As the CPC’s 90th anniversary approaches, a recent “Red Song” campaign is receiving a lot of attention in the foreign media. Many of my colleagues from foreign news outlets have been looking for “Red Song choirs” to interview and to film. Some articles are even calling the campaign a “Red Revival” and see possible parallels to the Cultural Revolution.
However, is that true? Does singing “Red Songs” really signify a new revival of the old Party spirit? Or is it something that has been happening all along but makes for easy headlines with Bo Xilai’s recent Chongqing campaign and the CPC anniversary just around the corner?
Many ordinary Chinese of my parents’ generation wouldn’t think singing about the Party is anything new. They learned those revolutionary songs as teenagers and young adults during the Cultural Revolution. They sang them every day during the most important, formative, and unforgettable decade of their life. These songs mean a lot to them. For many people, the songs are the only ones they know how to sing and for which can remember the lyrics.
Once my husband and I were watching the documentary Morning Sun, which is about the Cultural Revolution. As soon as a revolutionary song started, my mom, who was cooking in the kitchen, started singing along. I have never heard her sing a pop song or love song. (When I asked her why, she said it was because she can’t remember any of those lyrics.) However, four decades after her miserable experience of heavy manual labor in a remote village during the Cultural Revolution, she can still remember every single word of those revolutionary songs. She couldn’t understand the English-language documentary, but the songs instantly brought her back to those days and her youth.
My mom is not alone. Every summer night, a group of middle-age people spontaneously gather around in our local park to sing for entertainment. Of course, all the songs they pick are Red Songs. I don’t think they intentionally do so because of party spirit, it is just they know those songs really well.
My parents’ generation witnessed one of the greatest transformations in Chinese history, but the changes often came at a cost and many were left behind during the Reform and Opening era. They may have lost their jobs in early 90’s during a restructuring or privatization of the SOE where they worked. They may not be able to afford an apartment for a son who is already past the marriage sell-by date. They are the ones who feel left out by the rapid change of this society. However, when they sing those songs, they can take comfort in a nostalgia they can share with other “old comrades.”
Sometimes it can be hard for me to understand their love of those songs. After all, many people suffered terribly during the Cultural Revolution. Many young people, like my aunties and my mom, were sent to poor and remote villages to be re-educated with heavy labor work for many years. Others couldn’t go to college because their parents were labeled as “bad elements.” Many families were ruptured when one family member accused another of being a counter-revolutionary. Some of those ruptures have never healed.
However, many decades later, many people still love those songs that they sung during one of the most difficult period of their lives and even those songs that praise the Party who caused all their pain. When I asked my dad about the reason, he said “Yes, back then people’s lives were really hard and poor, but at least everyone was equally poor and miserable. Right now, officials are corrupt and people all look toward money (向钱看). The gaps between the rich and poor are huge. The whole society has gone bad.”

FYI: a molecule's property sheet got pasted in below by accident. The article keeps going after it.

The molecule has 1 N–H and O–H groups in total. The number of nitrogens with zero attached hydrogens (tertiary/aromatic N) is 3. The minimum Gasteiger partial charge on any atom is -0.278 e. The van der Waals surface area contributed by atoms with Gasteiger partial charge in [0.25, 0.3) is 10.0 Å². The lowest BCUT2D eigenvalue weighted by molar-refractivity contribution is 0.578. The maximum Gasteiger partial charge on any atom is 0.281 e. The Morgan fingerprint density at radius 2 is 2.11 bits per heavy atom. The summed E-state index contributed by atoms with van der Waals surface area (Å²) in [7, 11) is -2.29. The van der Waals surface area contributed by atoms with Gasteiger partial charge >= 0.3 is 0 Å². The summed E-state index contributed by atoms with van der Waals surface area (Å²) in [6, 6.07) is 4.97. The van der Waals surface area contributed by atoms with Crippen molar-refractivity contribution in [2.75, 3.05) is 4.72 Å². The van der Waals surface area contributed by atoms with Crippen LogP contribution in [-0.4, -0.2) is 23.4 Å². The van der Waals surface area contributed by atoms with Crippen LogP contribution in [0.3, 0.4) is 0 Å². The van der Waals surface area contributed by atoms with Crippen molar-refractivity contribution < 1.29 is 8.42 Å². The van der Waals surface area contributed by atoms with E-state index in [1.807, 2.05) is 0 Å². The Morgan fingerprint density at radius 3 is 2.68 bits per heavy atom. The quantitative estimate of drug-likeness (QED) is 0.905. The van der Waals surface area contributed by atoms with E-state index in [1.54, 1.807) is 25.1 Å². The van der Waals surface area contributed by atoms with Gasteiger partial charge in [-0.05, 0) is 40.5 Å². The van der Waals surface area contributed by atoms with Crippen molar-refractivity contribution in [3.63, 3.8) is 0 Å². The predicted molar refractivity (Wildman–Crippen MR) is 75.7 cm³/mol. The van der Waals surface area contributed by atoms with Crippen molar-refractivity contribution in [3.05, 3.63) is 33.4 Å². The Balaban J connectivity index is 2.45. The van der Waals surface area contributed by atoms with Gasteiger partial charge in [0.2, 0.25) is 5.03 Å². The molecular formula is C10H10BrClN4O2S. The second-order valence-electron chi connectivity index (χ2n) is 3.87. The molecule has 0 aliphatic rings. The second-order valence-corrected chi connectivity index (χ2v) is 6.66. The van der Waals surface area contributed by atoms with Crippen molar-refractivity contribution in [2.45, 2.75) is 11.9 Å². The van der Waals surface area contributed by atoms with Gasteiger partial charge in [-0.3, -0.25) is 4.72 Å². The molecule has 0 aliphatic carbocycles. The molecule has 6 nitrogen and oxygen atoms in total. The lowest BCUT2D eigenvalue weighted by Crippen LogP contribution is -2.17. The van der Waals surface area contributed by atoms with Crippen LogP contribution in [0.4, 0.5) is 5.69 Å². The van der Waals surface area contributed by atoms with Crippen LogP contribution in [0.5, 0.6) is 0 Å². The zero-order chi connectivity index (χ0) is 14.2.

For our post-80’s generation, those “red songs” are not unfamiliar either. I remember when I was in elementary school all the songs I learned were revolutionary songs. Plus, we had to sing those songs in our school’s singing competition every year. Even when I was in college, every cohort in every department still needed to prepare a “Red Song” for the university singing competition held each December.
The first song I learned was “There is no new China without the Communist Party” (没有共产党，就没有新中国). It was a part of the school’s patriotic education. Unlike countries with multi-party governments, in China the Party makes sure you know that loving your country is equal to loving the CPC and loving the Chinese government. Thus many patriotic songs are about the CPC or about Mao.
The big difference for our generation is that we also had Jay Chou. We also had Michael Jackson. We had all the pop stars from Japan and South Korea. We were “corrupted” by Western and Korean pop culture. For us, singing “Red songs” was a chore, something we did without any emotional attachment. Growing up in Chinese schools, the political significance of the songs was irrelevant to our lives and we never took them to heart. 60% of my college classmates had joined the CPC by the time we graduated, but very few of them believe in Communism. It is just something you do under the circumstances. For our generation, singing Red Songs is the same, just another political task for young people.
No matter how glamorous, prosperous and international Beijing and Shanghai seem to be on the surface, some things never change. Most Chinese people, especially my parents’ generation, know that the party is everywhere. It is hidden under the surface, but it is never far away from any individual of this country. The Party leaves its mark in everyone’s life and “red songs” are just one of those marks.